A Career Invader (Doom Song, Pt.12)

“Career Day,” episode 6A, espouses some of the hypocrisies of the labor system. Specifically, of how arbitrary and meaningless standardized tests are for one’s futures. More to the point, though, it is an episode concerned with meta-commentary on the oddity of Zim.

Let’s consider the absurdity of students being forced to write down what they view ink blotches to be: the decipherment of three images is expected to result in their future career. Moreover, the answers are interpreted by a machine and pumps out the careers, literally, in seconds (which, supposedly, then instantly relies said results to the children’s mentors, adding a layer of disbelief and absurdity to the occasion not regularly seen). Of course what the children desire to be is irrelevant. But this is void of human agency is immediately undercut by their teacher, Ms. Bitters; recounting the tale of when she wanted to be an astronaut, she is depicted as a small girl in a rocket ship before it implodes. Then she is seen in the present, as an educator. Why?

One explanation is that is hints at the utter absurdity of attempting to pinpoint that one career which will make you happy; it subverts the dominant ideology of being assigned (‘drawn’) to what you are good at (been trained to by way of upbringing) in an effort to make you happy (content with your labor being exploited). If Ms. Bitter’s tale connotes anything, then it is that despite what you have been told, you can still decide your own fate, however violent such a path of individuation may turn out.

This subversion is taken to its logical extreme with Dib. Surprisingly, when the careers are assigned and the children are forced to shadow a person from their field, Dib is assigned a paranormal investigator. Again, surprisingly, what transpires is that his mentor enhances the subversion of institutionalized careers: Dib’s mentor, as it turns out, is backward; he believes the opposite of what Dib believes and endorses the paranormal theories which are actually bunk.

Dib’s lesson is that even when you are given the future you desire, it may not be what you desire. That your idea of an occupation is different from the institution and state which commands it. And so we have depth which fleshes out labor hypocrisy by emphasizing the frailty of even self-directed agency attached to a coercive state apparatus.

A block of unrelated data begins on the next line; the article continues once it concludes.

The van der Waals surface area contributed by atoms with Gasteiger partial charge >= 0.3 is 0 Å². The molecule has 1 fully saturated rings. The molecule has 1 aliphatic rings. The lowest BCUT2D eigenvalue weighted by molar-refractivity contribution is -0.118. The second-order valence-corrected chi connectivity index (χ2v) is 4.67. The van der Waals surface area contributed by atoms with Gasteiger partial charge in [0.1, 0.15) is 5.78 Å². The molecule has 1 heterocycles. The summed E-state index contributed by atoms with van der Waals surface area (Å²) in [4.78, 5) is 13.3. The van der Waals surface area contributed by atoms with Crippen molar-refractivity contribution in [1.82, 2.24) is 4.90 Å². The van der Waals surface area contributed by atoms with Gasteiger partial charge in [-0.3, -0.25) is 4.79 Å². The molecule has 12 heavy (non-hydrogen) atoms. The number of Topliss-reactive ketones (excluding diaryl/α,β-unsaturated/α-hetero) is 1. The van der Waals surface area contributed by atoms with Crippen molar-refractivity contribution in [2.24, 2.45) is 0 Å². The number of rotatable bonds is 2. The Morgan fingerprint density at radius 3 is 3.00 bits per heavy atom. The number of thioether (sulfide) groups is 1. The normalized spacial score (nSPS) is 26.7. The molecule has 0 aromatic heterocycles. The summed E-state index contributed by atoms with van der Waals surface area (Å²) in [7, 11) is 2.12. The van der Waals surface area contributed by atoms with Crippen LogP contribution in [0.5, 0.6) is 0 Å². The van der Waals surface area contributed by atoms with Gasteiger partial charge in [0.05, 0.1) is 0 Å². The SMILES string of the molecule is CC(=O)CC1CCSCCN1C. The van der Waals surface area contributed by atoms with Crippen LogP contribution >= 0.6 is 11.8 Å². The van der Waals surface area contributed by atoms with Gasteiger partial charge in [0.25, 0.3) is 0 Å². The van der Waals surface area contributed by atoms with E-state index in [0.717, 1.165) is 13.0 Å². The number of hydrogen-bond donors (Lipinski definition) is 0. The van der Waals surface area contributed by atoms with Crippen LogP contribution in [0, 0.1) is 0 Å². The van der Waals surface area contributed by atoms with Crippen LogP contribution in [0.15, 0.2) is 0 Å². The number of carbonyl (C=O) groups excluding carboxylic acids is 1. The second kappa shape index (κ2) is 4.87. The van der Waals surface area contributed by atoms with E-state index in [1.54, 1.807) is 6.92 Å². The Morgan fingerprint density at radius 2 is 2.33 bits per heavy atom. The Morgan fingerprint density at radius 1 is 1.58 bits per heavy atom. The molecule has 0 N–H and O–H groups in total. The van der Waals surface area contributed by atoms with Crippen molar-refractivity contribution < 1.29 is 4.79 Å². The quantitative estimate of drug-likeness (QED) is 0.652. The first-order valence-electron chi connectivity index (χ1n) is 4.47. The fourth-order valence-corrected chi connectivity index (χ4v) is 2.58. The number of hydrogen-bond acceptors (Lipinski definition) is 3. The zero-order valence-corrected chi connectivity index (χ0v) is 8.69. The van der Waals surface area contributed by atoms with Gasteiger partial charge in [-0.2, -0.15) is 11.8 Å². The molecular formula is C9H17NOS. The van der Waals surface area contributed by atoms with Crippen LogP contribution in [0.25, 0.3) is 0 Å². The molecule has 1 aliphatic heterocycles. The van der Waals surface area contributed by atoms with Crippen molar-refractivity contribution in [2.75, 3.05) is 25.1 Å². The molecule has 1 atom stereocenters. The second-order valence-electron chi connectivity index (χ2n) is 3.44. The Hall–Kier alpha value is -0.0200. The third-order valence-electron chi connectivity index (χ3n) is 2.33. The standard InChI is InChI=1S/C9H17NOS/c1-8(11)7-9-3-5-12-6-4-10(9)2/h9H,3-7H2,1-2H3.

All of which is, of course, a meta-commentary by the writers as they write. Hence the inclusion of Dib’s mentor—a paranormal investigator clearly inspired from the X-Files. Slow and backward, Dib’s mentor believes the reverse of what is real in the Zim universe, thus signaling to the viewer a kind of self-aware absurdity which Invader Zim’s premise delivers; in other words, that even paranormal investigators trained in another universe’s ideology would find the Zim mythos to be believable. And so it all comes back to self-directed destiny: the world you are born into may be absurd, it may be violent and gruesome in how it tries to force you to conform, even in relation to other realities, but it is ultimately, like the weak spots on a video game boss, vulnerable to your force-of-will.

What of Zim? Not much happens: with him being mentored by a greasy teenager at a fast food joint, Zim suffers the burden of adolescent life as the writers superimpose on him puberty in the form of a galactic equinox which causes him to ‘hideously molt’ for several seconds. All of which is to say that Zim has acne and takes the form of a hormonal youth. So while Dib has the ride of his young life with figuring out his career, Zim deals with the mundane—with of being a teenager. How drool.

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